Over the last 3 weeks we had guest blogs from entrepreneurs who have successfully run the small-town model. Of course, they had not used the term “small-town model” before, but now they do, and with that, we hope to have started a concerted push towards the small town model has started.
Each success story had its own importance. Navin Khabiya, a first-time entrepreneur figured that his company NSquareIT in Ahmedabad could do much better by having a small-town centre in Rajkot. When we talked, it was amazing to see the complete sync in our thinking. Milind Prabhudesai, of BizKonnect, on the other hand, a seasoned entrepreneur with prior successes under his belt, not only succeeded with the small town model twice (first in Aurangabad, then in Murgao), from his experience he could share the tips and tricks for others to benefit. When I complimented Miliind, he very inspiringly wrote:
“We strongly believe in the model and hence it has been straight from our heart and real. It has been such a pleasure to create jobs in these small towns that it makes the entrepreneurial journey even more fulfilling.”
The big lesson I learnt at Hubli from the story of Sankalp and their subsidiary Eklakshya. was that the small town model need not limit to the low-tech but aspire to the highest tech and the most complex jobs. I had the opportunity to meet Vivek Pawar of Sankalp who started on his small town journey 10 years back in the field of VLSI – no less – and turned it into a huge success that it is today. I also met Yesudas Achary who heads Eklakshya and runs the Susandhi program that turns underprivileged 12th standard students into VLSI engineers who are hired by companies like Sankalp, Motorola and TI!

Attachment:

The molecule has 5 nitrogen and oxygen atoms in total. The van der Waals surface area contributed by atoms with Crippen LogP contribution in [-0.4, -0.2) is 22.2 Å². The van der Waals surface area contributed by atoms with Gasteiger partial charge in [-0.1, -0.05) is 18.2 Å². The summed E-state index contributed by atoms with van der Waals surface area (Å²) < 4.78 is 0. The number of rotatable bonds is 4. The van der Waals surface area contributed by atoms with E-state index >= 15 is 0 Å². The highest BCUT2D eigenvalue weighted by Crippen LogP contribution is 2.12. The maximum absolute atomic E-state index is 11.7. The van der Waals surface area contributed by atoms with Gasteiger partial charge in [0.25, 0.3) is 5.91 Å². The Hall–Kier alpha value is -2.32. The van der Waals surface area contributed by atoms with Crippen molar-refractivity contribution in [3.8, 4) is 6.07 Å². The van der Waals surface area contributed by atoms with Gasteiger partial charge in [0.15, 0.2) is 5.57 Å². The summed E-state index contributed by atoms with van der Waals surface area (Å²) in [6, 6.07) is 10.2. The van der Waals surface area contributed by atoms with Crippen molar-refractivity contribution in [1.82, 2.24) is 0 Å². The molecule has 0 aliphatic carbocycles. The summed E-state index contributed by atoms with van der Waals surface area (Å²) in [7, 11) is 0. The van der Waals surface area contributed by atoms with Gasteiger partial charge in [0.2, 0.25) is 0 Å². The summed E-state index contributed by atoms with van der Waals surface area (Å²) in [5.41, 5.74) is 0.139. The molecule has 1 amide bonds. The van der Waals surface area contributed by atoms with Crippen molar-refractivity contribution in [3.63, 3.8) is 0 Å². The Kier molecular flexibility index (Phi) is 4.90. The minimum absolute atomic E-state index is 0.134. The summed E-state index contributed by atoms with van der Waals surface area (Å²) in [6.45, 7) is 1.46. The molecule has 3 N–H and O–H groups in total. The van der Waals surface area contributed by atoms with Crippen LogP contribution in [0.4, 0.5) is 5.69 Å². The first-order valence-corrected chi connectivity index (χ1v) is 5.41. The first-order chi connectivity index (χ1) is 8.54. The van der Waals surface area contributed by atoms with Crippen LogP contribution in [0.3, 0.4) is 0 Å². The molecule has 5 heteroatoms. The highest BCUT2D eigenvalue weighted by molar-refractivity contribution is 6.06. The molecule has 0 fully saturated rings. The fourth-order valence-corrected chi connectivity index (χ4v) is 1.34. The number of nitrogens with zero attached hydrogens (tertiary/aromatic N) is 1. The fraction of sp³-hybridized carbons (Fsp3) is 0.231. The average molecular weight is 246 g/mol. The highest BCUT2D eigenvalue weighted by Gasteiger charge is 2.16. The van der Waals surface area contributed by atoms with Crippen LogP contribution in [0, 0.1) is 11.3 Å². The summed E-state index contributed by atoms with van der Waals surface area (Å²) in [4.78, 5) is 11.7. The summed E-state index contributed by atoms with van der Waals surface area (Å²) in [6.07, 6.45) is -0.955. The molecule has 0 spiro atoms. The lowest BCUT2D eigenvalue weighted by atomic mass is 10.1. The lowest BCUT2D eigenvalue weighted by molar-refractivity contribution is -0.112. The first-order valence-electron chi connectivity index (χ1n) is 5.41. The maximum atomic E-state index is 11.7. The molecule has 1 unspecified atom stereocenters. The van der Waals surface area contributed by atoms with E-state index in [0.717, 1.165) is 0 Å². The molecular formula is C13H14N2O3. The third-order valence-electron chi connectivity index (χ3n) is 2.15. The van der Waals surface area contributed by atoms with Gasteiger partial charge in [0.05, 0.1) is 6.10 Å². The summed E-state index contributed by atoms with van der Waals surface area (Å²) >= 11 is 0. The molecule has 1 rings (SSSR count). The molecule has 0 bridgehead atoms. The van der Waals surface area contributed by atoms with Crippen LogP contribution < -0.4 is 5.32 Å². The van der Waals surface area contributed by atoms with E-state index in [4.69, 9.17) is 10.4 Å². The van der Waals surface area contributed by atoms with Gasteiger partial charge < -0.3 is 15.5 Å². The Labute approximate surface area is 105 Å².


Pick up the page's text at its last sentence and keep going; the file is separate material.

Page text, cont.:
We are already discussing how these pockets of success can be brought together on a platform to create a virtuous circle for the small town model and help it take its rightful place in the overall off-shoring / outsourcing umbrella. In the meanwhile, we will keep on showcasing more such stories. If you are aware of any such stories, please let us know and we will be happy to present them.
At Hubli, I also had the opportunity to meet Nitin Kulkarni, head of CTIE at BVB college. An unbelievable 38 startups are operating out of the campus of BVB college under the CTIE program. There is something to be said about the small-town with a good university and colleges. This is precisely the ecosystem that can create small town start-ups. In Hubli they are taking up global problems as well, but these small-town start-ups could be especially well-suited for problems of the non-urban India, with their proximity to the problems.
Giri, Founder and CEO, Ideas To Impacts